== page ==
Okay so you panic-bought when things got crazy with this pandemic stuff. Most of us did but fortunately get comfort out of knowing that those of us who hoarded loads of Abuelita Chocolate did little harm in terms of witholding vital neutrition from others when it comes to the that department.
But there is a problem… you now have cupboards fileld with the powdery goodness and since its heating up, you likely have little reason to use it. So what to do?
It’s likely that anyone who’s tasted Chocolate Abuelita is likely obsessed with it. But what if we told you there’s more to it than just hot chocolate? We’re about to blow your mind.
What if I told you that you can make a Chocolate Abuelita cheesecake? ?
After debuting on August 12th of this year, the Popeyes Crispy Chicken Sandwich—now widely known as, simply, The Sandwich—sold out in just two weeks, creating a frenzy among fans and employees (both online and IRL). For weeks, the drama borne of the viral phenomenon sizzled on screens everywhere, and the initial buzz about The Sandwich has barely had time to die down.
However, after a few months’ hiatus, we are overjoyed to announce that The Sandwich will return to 150 Popeyes menus next month.
According to Guillermo Perales, the CEO of Sun Holdings, Inc. (a franchisee that operates hundreds of Popeyes, Golden Corrals, and several other well-known brands), Popeyes will likely add two new employees per store, just to keep up with the mania around the return of The Sandwich. Overall, this means that roughly 400 more staff members will be added to the Popeyes payroll, all in order to meet this very specific, very spicy demand.
Felipe Athayde, president of Popeyes for the US market, said, “We had very aggressively forecast the demand, and we thought we wouldn’t have any problems at all, at least until the end of September.” Much to his surprise, the chain had sold out of that original inventory in just two weeks.
“The first time, they weren’t ready,” said Perales. Well, Guillermo, the world wasn’t ready, either.
It’s not hyperbolic to say that Twitter exploded with the first wave of Crispy Chicken Sandwich hype.
Popeyes and Chik-fil-A tweeted back and forth at length, the latter throwing shade about the notion that their signature sandwich—strikingly similar to Popeye’s, sans mayo—was superior. (Chik-fil-A also claims to have literally created the chicken sandwich, which is utterly incorrect; more on that below.) To catch up on this “conversation,” you can peep (no pun intended) the following hashtags: #ChickenWars, #ChickenSandwichWars, and #ChickenSandwichTwitter.
Of course, this exchange led to ample discussion about which sandwich actually did have the superior flavor; but the discourse quickly evolved to cover topics such as Chik-fil-A’s controversial politics, factory farming, and inhumane labor practices (including the exploitation of Popeyes’ own employees, many of whom were working 60-hour weeks at the time). Meanwhile, the #ChickenWars garnered so much attention that Popeyes and Chik-fil-A sales continued to rise—as of right now, Chik-fil-A is the third-largest restaurant chain in the entire US.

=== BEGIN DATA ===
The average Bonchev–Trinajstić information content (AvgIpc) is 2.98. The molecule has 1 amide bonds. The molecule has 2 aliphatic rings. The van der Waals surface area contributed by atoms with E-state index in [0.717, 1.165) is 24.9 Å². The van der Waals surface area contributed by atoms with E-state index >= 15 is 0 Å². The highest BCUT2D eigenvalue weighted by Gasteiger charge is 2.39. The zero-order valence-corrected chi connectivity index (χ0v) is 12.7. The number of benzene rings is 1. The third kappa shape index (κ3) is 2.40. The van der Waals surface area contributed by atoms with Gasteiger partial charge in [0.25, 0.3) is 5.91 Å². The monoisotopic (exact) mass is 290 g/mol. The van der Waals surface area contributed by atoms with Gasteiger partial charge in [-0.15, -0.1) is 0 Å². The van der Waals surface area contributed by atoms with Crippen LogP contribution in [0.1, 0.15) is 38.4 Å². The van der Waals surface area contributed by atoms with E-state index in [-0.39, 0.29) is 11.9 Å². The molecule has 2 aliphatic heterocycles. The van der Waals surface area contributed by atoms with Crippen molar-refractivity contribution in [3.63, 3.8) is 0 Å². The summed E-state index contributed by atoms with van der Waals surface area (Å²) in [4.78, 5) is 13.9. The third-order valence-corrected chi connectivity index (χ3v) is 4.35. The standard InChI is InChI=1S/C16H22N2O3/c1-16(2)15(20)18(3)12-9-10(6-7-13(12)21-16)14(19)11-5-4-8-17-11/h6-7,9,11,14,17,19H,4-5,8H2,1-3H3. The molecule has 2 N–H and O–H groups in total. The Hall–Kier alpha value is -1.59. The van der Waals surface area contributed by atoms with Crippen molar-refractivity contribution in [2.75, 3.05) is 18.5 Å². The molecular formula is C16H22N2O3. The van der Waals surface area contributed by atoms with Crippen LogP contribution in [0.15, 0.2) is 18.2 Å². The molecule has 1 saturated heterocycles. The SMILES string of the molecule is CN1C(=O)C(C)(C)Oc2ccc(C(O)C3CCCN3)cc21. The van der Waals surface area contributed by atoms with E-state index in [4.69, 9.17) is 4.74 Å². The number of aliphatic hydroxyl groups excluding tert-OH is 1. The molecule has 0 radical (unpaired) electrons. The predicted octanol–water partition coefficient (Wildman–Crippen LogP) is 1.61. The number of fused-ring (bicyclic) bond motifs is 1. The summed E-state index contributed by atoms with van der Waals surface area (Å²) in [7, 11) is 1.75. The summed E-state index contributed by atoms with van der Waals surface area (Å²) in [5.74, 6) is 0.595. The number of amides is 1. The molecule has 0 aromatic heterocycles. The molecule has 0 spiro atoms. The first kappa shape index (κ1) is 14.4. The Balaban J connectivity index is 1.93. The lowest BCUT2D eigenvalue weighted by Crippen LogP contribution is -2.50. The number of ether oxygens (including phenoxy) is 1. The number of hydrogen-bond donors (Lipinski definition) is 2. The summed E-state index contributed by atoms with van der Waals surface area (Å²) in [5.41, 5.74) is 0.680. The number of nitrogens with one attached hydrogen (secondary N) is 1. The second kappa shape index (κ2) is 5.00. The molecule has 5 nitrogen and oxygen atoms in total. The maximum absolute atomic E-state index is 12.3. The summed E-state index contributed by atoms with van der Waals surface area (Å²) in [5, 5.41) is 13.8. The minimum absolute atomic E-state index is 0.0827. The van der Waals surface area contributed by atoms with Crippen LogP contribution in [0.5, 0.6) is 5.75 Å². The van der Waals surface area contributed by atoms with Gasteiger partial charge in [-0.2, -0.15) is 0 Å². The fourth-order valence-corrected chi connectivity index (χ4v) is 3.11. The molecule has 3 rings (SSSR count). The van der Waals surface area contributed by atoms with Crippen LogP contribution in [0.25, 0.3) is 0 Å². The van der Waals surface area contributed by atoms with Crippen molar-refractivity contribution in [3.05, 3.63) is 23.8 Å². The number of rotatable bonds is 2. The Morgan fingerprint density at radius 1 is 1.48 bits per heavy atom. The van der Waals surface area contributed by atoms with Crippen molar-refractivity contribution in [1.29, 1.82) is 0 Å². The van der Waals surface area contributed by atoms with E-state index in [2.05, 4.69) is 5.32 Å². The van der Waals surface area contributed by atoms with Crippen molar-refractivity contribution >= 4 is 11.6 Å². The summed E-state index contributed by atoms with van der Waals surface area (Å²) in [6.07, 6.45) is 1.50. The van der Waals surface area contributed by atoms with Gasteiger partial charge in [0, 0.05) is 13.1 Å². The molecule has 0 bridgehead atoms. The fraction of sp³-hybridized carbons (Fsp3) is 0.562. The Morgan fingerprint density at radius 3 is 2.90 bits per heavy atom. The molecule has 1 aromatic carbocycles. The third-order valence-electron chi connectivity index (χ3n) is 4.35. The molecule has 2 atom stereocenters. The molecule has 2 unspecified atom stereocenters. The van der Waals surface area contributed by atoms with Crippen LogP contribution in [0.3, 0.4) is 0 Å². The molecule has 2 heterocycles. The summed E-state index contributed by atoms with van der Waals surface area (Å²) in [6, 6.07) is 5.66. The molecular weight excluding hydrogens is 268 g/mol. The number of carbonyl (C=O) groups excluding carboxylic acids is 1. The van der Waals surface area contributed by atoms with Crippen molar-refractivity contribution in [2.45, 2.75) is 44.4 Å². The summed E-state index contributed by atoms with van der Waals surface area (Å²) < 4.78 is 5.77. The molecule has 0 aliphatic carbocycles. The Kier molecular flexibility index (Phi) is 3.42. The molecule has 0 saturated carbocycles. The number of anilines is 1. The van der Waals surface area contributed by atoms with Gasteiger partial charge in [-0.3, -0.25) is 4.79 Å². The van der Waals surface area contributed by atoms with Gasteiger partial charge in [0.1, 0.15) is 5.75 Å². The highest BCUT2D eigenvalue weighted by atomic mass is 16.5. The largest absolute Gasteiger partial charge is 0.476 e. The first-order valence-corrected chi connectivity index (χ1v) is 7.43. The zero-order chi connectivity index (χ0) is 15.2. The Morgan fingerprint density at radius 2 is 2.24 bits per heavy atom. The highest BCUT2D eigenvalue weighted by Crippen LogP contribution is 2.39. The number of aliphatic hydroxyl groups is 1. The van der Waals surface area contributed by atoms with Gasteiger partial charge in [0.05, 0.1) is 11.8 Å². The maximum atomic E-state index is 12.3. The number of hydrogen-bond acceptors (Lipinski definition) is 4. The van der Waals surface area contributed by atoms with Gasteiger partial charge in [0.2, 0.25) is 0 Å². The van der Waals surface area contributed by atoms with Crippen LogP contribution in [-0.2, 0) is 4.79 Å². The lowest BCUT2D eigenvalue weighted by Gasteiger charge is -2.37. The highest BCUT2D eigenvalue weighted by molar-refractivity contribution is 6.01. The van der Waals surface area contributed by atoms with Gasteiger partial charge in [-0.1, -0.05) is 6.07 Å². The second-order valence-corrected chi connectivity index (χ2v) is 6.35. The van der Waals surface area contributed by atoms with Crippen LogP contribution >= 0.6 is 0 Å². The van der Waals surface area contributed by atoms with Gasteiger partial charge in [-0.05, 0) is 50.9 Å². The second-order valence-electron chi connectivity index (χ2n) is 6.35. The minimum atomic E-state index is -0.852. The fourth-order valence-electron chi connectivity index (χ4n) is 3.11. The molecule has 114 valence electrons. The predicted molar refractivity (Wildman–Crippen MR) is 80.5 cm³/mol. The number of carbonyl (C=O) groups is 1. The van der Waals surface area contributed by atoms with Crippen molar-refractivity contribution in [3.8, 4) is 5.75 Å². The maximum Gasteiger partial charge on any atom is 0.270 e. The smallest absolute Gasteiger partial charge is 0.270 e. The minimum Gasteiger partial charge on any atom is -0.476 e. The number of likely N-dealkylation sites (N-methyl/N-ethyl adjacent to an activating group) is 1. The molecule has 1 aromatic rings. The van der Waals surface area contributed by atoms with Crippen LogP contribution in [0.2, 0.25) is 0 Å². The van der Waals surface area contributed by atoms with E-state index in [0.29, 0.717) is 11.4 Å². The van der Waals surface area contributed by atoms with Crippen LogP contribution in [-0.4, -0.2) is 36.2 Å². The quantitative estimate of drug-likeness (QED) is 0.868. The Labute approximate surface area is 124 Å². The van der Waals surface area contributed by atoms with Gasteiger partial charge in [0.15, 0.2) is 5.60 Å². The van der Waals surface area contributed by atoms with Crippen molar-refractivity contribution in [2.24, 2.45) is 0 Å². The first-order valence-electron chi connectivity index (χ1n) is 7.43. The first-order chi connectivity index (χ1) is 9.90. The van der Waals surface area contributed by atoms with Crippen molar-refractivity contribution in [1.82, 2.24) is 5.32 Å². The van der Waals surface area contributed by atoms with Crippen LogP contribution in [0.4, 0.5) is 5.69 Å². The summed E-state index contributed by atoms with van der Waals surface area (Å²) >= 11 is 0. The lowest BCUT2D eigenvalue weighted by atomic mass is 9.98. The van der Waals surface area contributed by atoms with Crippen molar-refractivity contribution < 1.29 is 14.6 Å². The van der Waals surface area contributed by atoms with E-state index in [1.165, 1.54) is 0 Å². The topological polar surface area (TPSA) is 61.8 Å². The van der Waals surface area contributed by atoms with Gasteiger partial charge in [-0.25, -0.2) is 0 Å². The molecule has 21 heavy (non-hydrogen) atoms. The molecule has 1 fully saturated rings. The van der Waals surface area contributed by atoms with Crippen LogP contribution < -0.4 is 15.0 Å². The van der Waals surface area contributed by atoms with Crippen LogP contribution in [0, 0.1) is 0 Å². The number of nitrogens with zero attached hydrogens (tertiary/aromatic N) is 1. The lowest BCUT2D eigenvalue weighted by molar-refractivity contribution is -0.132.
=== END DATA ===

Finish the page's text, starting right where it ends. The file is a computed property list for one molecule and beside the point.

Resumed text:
According to Reuters, Apex Marketing Group—a Michigan-based advertising consultancy—reported that Popeyes received an estimated $23.25 million in free advertising as a result of this online mayhem.
In a sense, this craze seems almost inevitable, as the chicken sandwich plays an integral role in the culinary identity of the United States. It’s difficult to trace the true origin of this delicious and iconic treat, but the inception of fried chicken (in the context of our country, anyway) is linked to Scottish settlers and West African slaves—the customs of two very different traditions adapting their cuisine to life in the American South.
As for the chicken sandwich, specifically, Donna Battle Pierce, a food journalist at Ebony, found an ad in a 1936 newspaper featuring a chicken sandwich special at the Booker T Cafe in small-town Topeka, Kansas. Battle Pierce acknowledges the cultural implications of the rise in popularity of the chicken sandwich. She defines it as a soul food staple steeped in Black US history, asserting that it entered the mainstream in the mid-20th century via white-owned empires like Kentucky Fried Chicken (who, of course, never credited their successes to fried chicken’s complex historical roots).
Whether you are a fan of Chik-fil-A’s recipe over Popeyes’ (or vice versa), there is no arguing the ubiquity of fried chicken in the modern landscape of US cuisine. It may be surprising to learn of the chicken sandwich’s complicated past, but that only proves its importance in the present.
So, what about now? After a brief reprieve from the August madness, and with plans for greater reinforcements in every Popeyes store, are we prepared for the wonders to come?
Cole Saladino / Thrillist
Although Popeyes has had to reevaluate their approach to The Sandwich (they’ve been working to recruit new chicken suppliers in order to ensure sufficient quantities of meat for the upcoming release), it’s clear that the next wave will bring much joy to the public. Everyone who gets their hands on one will be ecstatic. Of course, we hope they don’t run out of stock again, but if that happens, Twitter will certainly have a good time. Either way, we can’t wait.
After all: The chicken sandwich is more than just a chicken sandwich—it has emerged as a hot topic, a marketing campaign, a sacrament. If the first run of Popeye’s Crispy Chicken Sandwich is any indication, the answer is yes. We are so, so ready for all that juicy, pickly goodness.